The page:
When to start eating:

If you are seated at a table for eight or fewer, don’t begin until everyone has been served or until your host has begun. If you are seated at a long banquet table, you may begin eating when several people near you have been served.

What to put on the dining table:

Put on the table only those items related to food. That means no cell phones, car keys, handbags or sunglasses.

What if you don’t want to drink wine:

Simply touch the rim of the glass with your finger tips to signal the server not to pour. Do not turn your glass over. The same rule applies to the coffee cup when you don’t want coffee.

When and how to use speakerphones:

The only time to use speakerphones is when you want to include someone else in the room on the call or when you need both hands for taking notes. Let the person on the other end of the line know you are using speakerphone and why. There should be no surprises about who is listening in.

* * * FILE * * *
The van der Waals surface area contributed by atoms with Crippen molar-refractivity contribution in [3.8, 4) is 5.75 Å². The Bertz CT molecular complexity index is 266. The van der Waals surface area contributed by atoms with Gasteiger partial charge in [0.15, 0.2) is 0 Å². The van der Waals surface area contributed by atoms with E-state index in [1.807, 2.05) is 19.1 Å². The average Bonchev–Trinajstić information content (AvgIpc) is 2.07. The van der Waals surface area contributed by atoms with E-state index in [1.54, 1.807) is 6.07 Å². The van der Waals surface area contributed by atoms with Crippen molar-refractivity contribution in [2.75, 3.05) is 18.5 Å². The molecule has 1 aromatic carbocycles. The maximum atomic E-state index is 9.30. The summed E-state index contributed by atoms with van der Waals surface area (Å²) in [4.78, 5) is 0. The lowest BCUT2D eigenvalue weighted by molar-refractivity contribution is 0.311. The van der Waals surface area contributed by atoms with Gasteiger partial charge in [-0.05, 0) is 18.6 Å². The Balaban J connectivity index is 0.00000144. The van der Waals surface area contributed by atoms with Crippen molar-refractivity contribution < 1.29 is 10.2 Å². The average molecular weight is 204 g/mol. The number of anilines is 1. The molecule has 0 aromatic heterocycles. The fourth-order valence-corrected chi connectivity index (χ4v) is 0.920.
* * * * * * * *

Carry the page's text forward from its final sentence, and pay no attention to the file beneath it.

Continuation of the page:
Holding doors for other people:

The first person to get to the door holds it for those following. Gender is not an issue here—just basic courtesy. When a man holds a door for woman, she need not be offended. The opposite is also true.

Using the office kitchen:

There are three basic rules—clean up after yourself, don’t put any stinky food in the microwave and remove your food from the refrigerator before it turns blue. The office fridge is not a science lab.

What to wear to work:

Know the company dress code. Even if casual dress is acceptable, don’t dress like you are going to the beach. Treat the workplace environment with respect.

When to talk or text on your smart phone:

The answer is simple—never in the presence of others. Think of texting in front of others like whispering behind their back. At a business meal or meeting, your phone should be on mute. And don’t look to see who called in or texted you until afterward.

Basic rules of email etiquette: